North Korea’s nuclear test site is turning the area into a “wasteland” where deformed babies are being born and 80 percent of vegetation dies off due to nuclear radiation, nearly two dozen defectors told South Korean newspaper Chosun Ilbo.
The Research Association of Vision of North Korea interviewed 21 North Korean defectors who lived in Kilju, a nearby town north of the Punngye-ri nuclear test site where six tests have been conducted, and said babies were reportedly being born with birth defects and residents feared radiation contamination because of the high mortality rate for any form of life, Fox News reported.
“I heard from a relative in Kilju that deformed babies were born in hospitals there,” one defector said, according to the newspaper.
Another, referring to Kim Jong-un’s latest nuclear test, added: “I spoke on the phone with family members I left behind there and they told me that all of the underground wells dried up after the sixth nuclear test.”
The defectors said drinking water in the town streamed down from Mount Montap, where the nuclear tests were reportedly conducted underground. They added authorities left residents in the area to fend for themselves and provided no warning prior to the detonations or protections after. A defector who fled North Korea in 2010 recalled how only soldiers and their family members were evacuated before two tests were conducted.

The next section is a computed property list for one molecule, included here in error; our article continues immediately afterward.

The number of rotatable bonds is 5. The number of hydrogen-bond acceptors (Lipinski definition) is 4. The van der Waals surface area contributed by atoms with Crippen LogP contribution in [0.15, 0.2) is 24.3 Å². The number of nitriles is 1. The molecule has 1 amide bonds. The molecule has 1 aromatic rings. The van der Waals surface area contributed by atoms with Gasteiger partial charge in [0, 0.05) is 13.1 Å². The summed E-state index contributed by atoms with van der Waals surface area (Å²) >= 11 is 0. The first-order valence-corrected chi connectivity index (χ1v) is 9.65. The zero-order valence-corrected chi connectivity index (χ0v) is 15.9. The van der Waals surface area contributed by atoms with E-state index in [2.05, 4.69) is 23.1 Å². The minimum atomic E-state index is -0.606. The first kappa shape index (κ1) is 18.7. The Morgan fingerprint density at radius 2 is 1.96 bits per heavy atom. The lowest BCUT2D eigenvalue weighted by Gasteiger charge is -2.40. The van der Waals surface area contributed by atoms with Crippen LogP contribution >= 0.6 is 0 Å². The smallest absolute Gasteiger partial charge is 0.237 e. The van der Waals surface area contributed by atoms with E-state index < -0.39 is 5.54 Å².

“During the first nuclear test [October 2006] and second one [May 2009], only family members of soldiers were evacuated to underground shafts. Ordinary people were completely unaware of the tests,” the defector said.
“I personally saw corpses floating down the river with their limbs severed,” the defector said, adding that local residents were also ordered to dig “deep holes for those tests.”
Daily Mail reports that the nuclear trials are also having an impact on the environment in the area, one former local claimed.
Specialties like trout and pine mushrooms ‘disappeared’ after the first test in 2006, he claimed, with another defector claiming: ‘If you plant trees in the mountains there, 80 percent of them die. You can blame it on poor planting, but the number of trees that die is higher than in other mountains.’
The claims come after it was reported that more than 200 people were killed when a tunnel caved in at Punggye-ri after its latest detonation.
A tunnel collapsed in early September, days after North Korea conducted its sixth and largest underground nuclear test on September 3, TV Asahi said, quoting unnamed North Korean sources.
Some 100 workers were involved in an initial collapse. Another cave-in occurred during rescue operations, leaving at least 200 people feared dead in total, the Japanese broadcaster said.
The accident was triggered by the test, TV Asahi added.
Experts have warned that the underground tests could cause the mountain to collapse and leak radiation into the atmosphere near China’s border.
Officials also appear to be intent on keeping a lid on accounts from Kilju county, with anyone caught boarding trains with samples of soil, water or leaves reportedly being arrested and sent to prison camps, The Telegraph reports.
Meanwhile, 38 North, a North Korea monitoring site operated out of Johns Hopkins University, Maryland, reported at the weekend that commercial satellite imagery of Punggye-ri had shown significant movements near the West Portal, a yet unused tunnel complex.